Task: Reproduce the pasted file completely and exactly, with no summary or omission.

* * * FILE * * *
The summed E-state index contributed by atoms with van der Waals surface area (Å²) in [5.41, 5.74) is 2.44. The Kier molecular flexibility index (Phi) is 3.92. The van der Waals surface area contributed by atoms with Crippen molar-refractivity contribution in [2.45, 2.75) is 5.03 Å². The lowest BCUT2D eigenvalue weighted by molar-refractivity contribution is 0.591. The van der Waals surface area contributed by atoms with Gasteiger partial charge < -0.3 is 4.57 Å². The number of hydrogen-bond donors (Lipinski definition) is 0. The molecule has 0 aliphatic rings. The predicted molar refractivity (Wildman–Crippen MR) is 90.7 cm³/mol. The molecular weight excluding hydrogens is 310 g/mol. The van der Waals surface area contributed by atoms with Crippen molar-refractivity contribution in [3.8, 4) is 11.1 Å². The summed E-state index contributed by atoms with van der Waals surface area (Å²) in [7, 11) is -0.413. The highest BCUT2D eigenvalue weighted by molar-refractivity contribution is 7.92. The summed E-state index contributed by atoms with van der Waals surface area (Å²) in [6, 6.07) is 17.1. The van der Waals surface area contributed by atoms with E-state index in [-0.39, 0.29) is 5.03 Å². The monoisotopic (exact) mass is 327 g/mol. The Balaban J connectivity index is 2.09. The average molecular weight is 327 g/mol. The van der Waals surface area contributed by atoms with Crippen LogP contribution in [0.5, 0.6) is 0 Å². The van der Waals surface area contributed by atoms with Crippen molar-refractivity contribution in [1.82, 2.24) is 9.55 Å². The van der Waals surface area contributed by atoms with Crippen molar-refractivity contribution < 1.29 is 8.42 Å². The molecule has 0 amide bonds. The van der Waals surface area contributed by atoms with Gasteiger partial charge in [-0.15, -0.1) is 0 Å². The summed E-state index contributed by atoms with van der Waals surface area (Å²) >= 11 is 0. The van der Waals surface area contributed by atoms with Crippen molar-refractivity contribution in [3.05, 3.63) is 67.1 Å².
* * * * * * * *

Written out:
The summed E-state index contributed by atoms with van der Waals surface area (Å²) in [5.41, 5.74) is 2.44. The Kier molecular flexibility index (Phi) is 3.92. The van der Waals surface area contributed by atoms with Crippen molar-refractivity contribution in [2.45, 2.75) is 5.03 Å². The lowest BCUT2D eigenvalue weighted by molar-refractivity contribution is 0.591. The van der Waals surface area contributed by atoms with Gasteiger partial charge < -0.3 is 4.57 Å². The number of hydrogen-bond donors (Lipinski definition) is 0. The molecule has 0 aliphatic rings. The predicted molar refractivity (Wildman–Crippen MR) is 90.7 cm³/mol. The molecular weight excluding hydrogens is 310 g/mol. The van der Waals surface area contributed by atoms with Crippen molar-refractivity contribution in [3.8, 4) is 11.1 Å². The summed E-state index contributed by atoms with van der Waals surface area (Å²) in [7, 11) is -0.413. The highest BCUT2D eigenvalue weighted by molar-refractivity contribution is 7.92. The summed E-state index contributed by atoms with van der Waals surface area (Å²) in [6, 6.07) is 17.1. The van der Waals surface area contributed by atoms with E-state index in [-0.39, 0.29) is 5.03 Å². The monoisotopic (exact) mass is 327 g/mol. The Balaban J connectivity index is 2.09. The average molecular weight is 327 g/mol. The van der Waals surface area contributed by atoms with Crippen LogP contribution in [0.5, 0.6) is 0 Å². The van der Waals surface area contributed by atoms with Crippen molar-refractivity contribution in [1.82, 2.24) is 9.55 Å². The van der Waals surface area contributed by atoms with Crippen molar-refractivity contribution < 1.29 is 8.42 Å². The molecule has 0 amide bonds. The van der Waals surface area contributed by atoms with Gasteiger partial charge in [-0.15, -0.1) is 0 Å². The summed E-state index contributed by atoms with van der Waals surface area (Å²) >= 11 is 0. The van der Waals surface area contributed by atoms with Crippen molar-refractivity contribution in [3.05, 3.63) is 67.1 Å².